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January 27, 2007

Two (feminist?) perspectives on the Wilson case

I am pleased the Genarlow Wilson case (background here and here) continues to generate buzz.  Some buzz appears in my e-mail in-box, where I received this note from a thoughtful female reader:

I want to address your wondering why more people of influence are not rushing to get Genarlow Wilson out of jail, since his sentence is so long that he is the victim of a clear and disturbing injustice.

I think that it is possible that the behavior of Genarlow and his friends on the night they got in trouble is deeply offensive to many who hear about it, and people simply do not like Genarlow well enough to fight for him.  It is very troubling to know that high school football heroes invited hero-worshipping fifteen-year-olds to a party and got them drunk in order to have practically guaranteed sexual service. What a cowardly act!

Beyond ethical considerations, I'll bet that many women hearing about this, knowing what hero worshippers they were at fifteen, shudder at the thought that a lot of us could have been those vulnerable little girls at the party, taken advantage of in the most cynical way, and think that, while ten years is excessive, the guy basically got what he deserved.  I can't say what men think along those lines, but they, too, are keeping their distance from Genarlow.

Providing a notably different female perspective is Becky C. at her blog, which purports to provide "observations and commentary by a post-modern neo-feminist libertarian cyberpunk on society, culture, politics and whatever."  Here is a snippet from this long post entitled "A Blowjob in Georgia":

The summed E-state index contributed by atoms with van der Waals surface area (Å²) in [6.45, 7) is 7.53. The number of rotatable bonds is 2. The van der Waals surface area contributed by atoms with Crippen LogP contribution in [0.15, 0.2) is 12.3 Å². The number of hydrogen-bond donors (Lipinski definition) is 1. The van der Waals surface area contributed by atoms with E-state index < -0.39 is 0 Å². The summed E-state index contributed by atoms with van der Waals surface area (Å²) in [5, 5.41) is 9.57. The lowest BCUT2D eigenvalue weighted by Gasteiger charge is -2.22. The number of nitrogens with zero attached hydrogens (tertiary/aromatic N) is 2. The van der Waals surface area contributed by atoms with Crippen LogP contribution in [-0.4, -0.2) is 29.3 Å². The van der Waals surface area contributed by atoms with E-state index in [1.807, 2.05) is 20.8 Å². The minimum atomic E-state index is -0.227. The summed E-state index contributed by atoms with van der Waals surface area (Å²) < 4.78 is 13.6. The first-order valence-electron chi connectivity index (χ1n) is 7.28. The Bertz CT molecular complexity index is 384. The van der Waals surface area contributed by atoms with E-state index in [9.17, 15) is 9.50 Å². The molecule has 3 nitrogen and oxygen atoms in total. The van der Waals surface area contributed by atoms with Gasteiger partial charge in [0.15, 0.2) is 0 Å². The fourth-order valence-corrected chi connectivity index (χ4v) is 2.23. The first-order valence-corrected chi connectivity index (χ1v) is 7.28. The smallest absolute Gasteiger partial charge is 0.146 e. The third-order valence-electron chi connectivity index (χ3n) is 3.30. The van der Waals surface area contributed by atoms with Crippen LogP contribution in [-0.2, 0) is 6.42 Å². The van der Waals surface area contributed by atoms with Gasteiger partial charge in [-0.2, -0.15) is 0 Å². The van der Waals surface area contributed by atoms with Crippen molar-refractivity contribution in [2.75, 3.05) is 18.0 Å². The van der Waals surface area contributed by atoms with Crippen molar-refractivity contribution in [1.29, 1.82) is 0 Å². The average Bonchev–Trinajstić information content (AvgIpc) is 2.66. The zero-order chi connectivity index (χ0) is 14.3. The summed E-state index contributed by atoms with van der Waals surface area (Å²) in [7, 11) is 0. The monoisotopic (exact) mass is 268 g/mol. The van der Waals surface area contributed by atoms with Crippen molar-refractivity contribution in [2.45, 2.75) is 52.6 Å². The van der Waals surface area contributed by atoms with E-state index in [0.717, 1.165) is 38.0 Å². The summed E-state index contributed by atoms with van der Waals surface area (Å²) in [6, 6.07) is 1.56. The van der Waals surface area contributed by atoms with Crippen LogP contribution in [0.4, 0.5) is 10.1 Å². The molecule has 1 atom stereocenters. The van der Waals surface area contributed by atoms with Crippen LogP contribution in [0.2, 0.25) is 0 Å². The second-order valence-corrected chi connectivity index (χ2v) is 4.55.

At lot of people are saying this law was a result of a hick Georgia legislature.  That is not really fair.... The Georgia legislature did not sit down one day and decide that kids doing bjs was much more serious than doing the full deal.  Laws are passed piece meal.  Amendments are almost always not read by the lawmaker. And they never have a full understanding of the effect of the legislation....

But there is someone in the system that is suppose to prevent these problems, not exploit them. That is the prosecutor.  I became a prosecutor, for a few years, because I wished to crush the balls of sexual perverts and woman beaters.  While I like to think my motives were noble, many lawyers find this kind of power intoxicating.  Prosecutor offices are mostly staffed with young lawyers directly out of law school. The pay is not good, but the experience is unparalleled....

But most people do not do this type of work for long.  Some, like me, just get sick of the whole thing. Most, after a few years, can make tons more money by moving to the private side. However, there are some who pretty much make a career out of it. Now some of these have the best of intentions. But all too many stay because, even though the dough is a lot better in a private firm, you do not have the opportunity to lop off heads on a regular basis. And that is what this is all about. In legal parlance it is called "prosecutorial discretion."

January 27, 2007 at 05:41 PM | Permalink

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Comments

Right, this is the problem. Each segment of society wants its pound of flesh from someone else--feminists might rank Wilson's case as less of an injustice than the rest of us might. (Although Wilson's case itself is so extreme that most people agree it is greatly unjust.) Woman's rights groups want high penalties for rapists, sex offenders, and those who victimize 15-year-old girls. Perhaps certain classes or minority groups want the border patrol agents punished most harshly.